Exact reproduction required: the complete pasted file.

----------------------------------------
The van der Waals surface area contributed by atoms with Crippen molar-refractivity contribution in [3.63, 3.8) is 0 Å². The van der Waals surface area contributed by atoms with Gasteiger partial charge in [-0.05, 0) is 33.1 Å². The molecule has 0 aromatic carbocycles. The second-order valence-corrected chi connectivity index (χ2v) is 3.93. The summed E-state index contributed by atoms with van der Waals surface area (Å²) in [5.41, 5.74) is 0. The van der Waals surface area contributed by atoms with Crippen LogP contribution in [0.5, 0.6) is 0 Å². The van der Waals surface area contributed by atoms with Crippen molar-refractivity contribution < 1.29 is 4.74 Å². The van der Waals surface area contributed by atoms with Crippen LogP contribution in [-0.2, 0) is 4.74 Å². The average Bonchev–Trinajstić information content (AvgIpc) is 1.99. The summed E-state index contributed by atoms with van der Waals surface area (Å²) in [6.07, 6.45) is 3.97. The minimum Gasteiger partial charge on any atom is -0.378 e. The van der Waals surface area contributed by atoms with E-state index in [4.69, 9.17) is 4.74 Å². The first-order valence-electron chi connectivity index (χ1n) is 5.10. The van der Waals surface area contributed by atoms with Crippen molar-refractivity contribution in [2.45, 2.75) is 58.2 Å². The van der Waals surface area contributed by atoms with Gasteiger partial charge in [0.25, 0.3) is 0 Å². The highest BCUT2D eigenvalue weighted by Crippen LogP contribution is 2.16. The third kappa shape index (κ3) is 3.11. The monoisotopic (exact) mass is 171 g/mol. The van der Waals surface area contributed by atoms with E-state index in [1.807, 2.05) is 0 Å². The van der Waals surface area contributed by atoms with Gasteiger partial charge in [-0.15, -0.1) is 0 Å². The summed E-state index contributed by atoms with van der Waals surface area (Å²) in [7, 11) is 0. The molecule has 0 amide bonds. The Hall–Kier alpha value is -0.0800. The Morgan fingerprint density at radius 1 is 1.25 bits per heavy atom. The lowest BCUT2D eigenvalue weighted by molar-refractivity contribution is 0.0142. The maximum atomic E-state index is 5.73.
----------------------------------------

The van der Waals surface area contributed by atoms with Crippen molar-refractivity contribution in [3.63, 3.8) is 0 Å². The van der Waals surface area contributed by atoms with Gasteiger partial charge in [-0.05, 0) is 33.1 Å². The molecule has 0 aromatic carbocycles. The second-order valence-corrected chi connectivity index (χ2v) is 3.93. The summed E-state index contributed by atoms with van der Waals surface area (Å²) in [5.41, 5.74) is 0. The van der Waals surface area contributed by atoms with Crippen LogP contribution in [0.5, 0.6) is 0 Å². The van der Waals surface area contributed by atoms with Crippen molar-refractivity contribution < 1.29 is 4.74 Å². The van der Waals surface area contributed by atoms with Crippen LogP contribution in [-0.2, 0) is 4.74 Å². The average Bonchev–Trinajstić information content (AvgIpc) is 1.99. The summed E-state index contributed by atoms with van der Waals surface area (Å²) in [6.07, 6.45) is 3.97. The minimum Gasteiger partial charge on any atom is -0.378 e. The van der Waals surface area contributed by atoms with E-state index in [4.69, 9.17) is 4.74 Å². The first-order valence-electron chi connectivity index (χ1n) is 5.10. The van der Waals surface area contributed by atoms with Crippen molar-refractivity contribution in [2.45, 2.75) is 58.2 Å². The van der Waals surface area contributed by atoms with Gasteiger partial charge in [0.25, 0.3) is 0 Å². The highest BCUT2D eigenvalue weighted by Crippen LogP contribution is 2.16. The third kappa shape index (κ3) is 3.11. The monoisotopic (exact) mass is 171 g/mol. The van der Waals surface area contributed by atoms with E-state index in [1.807, 2.05) is 0 Å². The van der Waals surface area contributed by atoms with Gasteiger partial charge in [-0.15, -0.1) is 0 Å². The summed E-state index contributed by atoms with van der Waals surface area (Å²) in [7, 11) is 0. The molecule has 0 amide bonds. The Hall–Kier alpha value is -0.0800. The Morgan fingerprint density at radius 1 is 1.25 bits per heavy atom. The lowest BCUT2D eigenvalue weighted by molar-refractivity contribution is 0.0142. The maximum atomic E-state index is 5.73.